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Pak businessmen built network of fake colleges in UK

Last updated on: May 22, 2009 03:03 IST
Exploiting loopholes in Britain's immigration system, three young Pakistani businessmen set up a network of sham colleges in the UK where thousands of Pakistanis enrolled as students and earned millions from the scam, the media reported on Thursday.
 
Mir Ahmad, a wealthy associate of the three, linked to two murders in Pakistan, was arrested on Wednesday after The
Times
gave the Home Office a dossier implicating two of the colleges.
 
The gateway has allowed hundreds of men from a region of Pakistan that is the militant heartland of al-Qaeda and the Pakistani Taliban, The Times claimed.
 
Eight of the terror suspects arrested last month in Manchester and Liverpool were on the books of one college. They had enrolled for an 11-month period at Manchester College of Professional Studies. It had three small classrooms and three teachers for the 1,797 students on its books. Another college claimed to have 150 students but secretly enrolled 1,178 and offered places to a further 1,575 overseas applicants, 906 of them in Pakistan.
 
According to the report, those running the scam charged at least 1,000 pounds for admission places and fake diplomas. They created their own university to issue bogus degrees. They also charged 2,500 pounds for false attendance records, diplomas and degrees that were used to extend the students' stay in Britain.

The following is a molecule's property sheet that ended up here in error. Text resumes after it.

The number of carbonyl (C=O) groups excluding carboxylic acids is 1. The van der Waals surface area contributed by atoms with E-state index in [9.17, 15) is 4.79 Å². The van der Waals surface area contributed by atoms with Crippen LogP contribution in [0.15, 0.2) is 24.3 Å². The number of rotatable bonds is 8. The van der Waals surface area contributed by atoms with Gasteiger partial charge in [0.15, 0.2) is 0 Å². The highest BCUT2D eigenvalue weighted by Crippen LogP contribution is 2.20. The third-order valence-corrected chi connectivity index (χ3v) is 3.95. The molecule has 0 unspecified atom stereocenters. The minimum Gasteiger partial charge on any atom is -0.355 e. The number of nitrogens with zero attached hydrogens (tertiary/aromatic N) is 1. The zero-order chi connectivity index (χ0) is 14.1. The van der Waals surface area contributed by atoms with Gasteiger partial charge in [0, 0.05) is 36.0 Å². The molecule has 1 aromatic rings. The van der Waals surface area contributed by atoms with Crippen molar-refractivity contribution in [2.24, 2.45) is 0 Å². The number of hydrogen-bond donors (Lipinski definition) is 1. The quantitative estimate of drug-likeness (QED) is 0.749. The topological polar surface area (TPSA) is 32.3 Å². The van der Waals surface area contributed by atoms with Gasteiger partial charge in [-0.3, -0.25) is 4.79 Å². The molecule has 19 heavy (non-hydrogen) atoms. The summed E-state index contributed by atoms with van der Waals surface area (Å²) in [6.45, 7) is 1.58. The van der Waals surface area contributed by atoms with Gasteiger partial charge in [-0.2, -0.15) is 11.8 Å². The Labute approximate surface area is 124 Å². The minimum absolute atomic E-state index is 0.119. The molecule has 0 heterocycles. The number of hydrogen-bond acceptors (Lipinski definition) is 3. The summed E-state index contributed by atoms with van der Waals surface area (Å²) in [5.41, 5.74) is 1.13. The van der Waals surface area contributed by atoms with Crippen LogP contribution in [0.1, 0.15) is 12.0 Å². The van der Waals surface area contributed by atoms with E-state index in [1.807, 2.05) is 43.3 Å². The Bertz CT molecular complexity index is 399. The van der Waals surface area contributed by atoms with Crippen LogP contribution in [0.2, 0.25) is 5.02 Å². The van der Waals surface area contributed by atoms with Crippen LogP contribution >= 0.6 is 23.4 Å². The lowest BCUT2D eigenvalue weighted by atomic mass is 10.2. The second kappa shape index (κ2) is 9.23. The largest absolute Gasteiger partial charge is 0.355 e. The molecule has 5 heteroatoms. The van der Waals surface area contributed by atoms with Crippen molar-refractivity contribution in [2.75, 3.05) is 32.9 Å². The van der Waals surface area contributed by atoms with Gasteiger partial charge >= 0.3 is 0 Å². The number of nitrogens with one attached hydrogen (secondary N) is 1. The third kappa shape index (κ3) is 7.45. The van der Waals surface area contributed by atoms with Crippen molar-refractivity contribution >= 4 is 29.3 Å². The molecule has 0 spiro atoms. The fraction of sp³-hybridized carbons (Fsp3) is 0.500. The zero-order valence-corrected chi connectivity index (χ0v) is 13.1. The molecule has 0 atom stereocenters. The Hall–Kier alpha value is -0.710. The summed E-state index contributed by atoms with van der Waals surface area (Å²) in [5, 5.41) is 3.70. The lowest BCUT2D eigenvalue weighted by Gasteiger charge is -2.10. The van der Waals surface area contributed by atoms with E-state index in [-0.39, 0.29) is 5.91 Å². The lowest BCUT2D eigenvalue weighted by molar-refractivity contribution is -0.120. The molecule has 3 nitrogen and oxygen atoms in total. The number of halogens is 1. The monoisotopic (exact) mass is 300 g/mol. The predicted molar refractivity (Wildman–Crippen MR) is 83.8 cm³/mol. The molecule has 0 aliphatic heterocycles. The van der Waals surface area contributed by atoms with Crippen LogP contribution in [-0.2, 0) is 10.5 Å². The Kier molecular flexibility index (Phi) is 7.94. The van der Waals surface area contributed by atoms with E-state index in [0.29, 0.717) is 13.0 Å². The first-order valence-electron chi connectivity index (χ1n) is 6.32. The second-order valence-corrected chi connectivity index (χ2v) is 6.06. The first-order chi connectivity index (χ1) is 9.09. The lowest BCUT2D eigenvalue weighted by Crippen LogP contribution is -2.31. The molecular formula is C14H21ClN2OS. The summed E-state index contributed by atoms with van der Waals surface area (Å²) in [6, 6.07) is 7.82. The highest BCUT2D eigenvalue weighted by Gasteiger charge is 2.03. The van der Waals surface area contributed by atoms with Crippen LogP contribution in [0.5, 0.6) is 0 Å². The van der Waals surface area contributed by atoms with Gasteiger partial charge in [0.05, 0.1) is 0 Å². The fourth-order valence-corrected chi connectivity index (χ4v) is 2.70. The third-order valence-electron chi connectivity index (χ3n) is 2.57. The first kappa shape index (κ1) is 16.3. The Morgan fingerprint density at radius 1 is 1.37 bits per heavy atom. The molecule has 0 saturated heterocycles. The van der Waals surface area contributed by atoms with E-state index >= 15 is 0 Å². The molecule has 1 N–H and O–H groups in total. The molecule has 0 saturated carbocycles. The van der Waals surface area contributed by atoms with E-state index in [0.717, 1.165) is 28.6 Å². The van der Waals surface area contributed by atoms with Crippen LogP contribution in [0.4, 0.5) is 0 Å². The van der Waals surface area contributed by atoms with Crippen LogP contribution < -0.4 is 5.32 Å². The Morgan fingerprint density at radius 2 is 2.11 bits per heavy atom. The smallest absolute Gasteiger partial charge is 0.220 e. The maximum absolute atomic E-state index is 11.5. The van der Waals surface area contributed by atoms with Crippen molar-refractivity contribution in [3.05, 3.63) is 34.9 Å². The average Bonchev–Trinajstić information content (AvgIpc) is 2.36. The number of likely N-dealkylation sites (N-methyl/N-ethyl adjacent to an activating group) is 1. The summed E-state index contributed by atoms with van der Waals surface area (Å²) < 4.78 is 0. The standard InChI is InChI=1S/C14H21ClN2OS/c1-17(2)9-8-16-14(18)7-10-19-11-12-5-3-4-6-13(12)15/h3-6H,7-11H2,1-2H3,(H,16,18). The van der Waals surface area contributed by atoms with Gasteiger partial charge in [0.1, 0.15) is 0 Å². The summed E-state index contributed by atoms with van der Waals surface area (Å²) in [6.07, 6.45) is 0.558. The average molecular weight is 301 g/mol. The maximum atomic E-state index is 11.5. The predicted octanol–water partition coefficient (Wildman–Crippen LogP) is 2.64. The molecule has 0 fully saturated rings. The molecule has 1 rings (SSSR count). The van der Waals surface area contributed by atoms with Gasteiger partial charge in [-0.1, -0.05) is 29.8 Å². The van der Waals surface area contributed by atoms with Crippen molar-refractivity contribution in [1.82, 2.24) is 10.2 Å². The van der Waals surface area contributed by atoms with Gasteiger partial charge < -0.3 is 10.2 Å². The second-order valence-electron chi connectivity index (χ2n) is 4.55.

The newspaper has uncovered close ties between 11 colleges in London, Manchester and Bradford, all formed in the
past five years and controlled by the three young Pakistani businessmen who entered Britain on a student visa.
 
One has fled to Pakistan after earning about 6 million pounds from the scam. Fayaz Ali Khan and another man are in
the UK. According to the report, two Liverpool universities admitted last night that they had given places to four of the
eight terror suspects, who had used a diploma from the college when they applied.
 
Manchester College of Professional Studies, set up in 2006, sold places to more than 1,000 students, including hundreds of men from North West Frontier Province, where a battle is raging between Taliban fighters and the Pakistani Army. Others came from mountainous tribal areas near the Afghan border, described by US President Barack Obama as "the most dangerous place in the world."
 
The college was removed from an official government register of education providers last summer but those who ran
it have set up other colleges, the report said.
H S Rao in London
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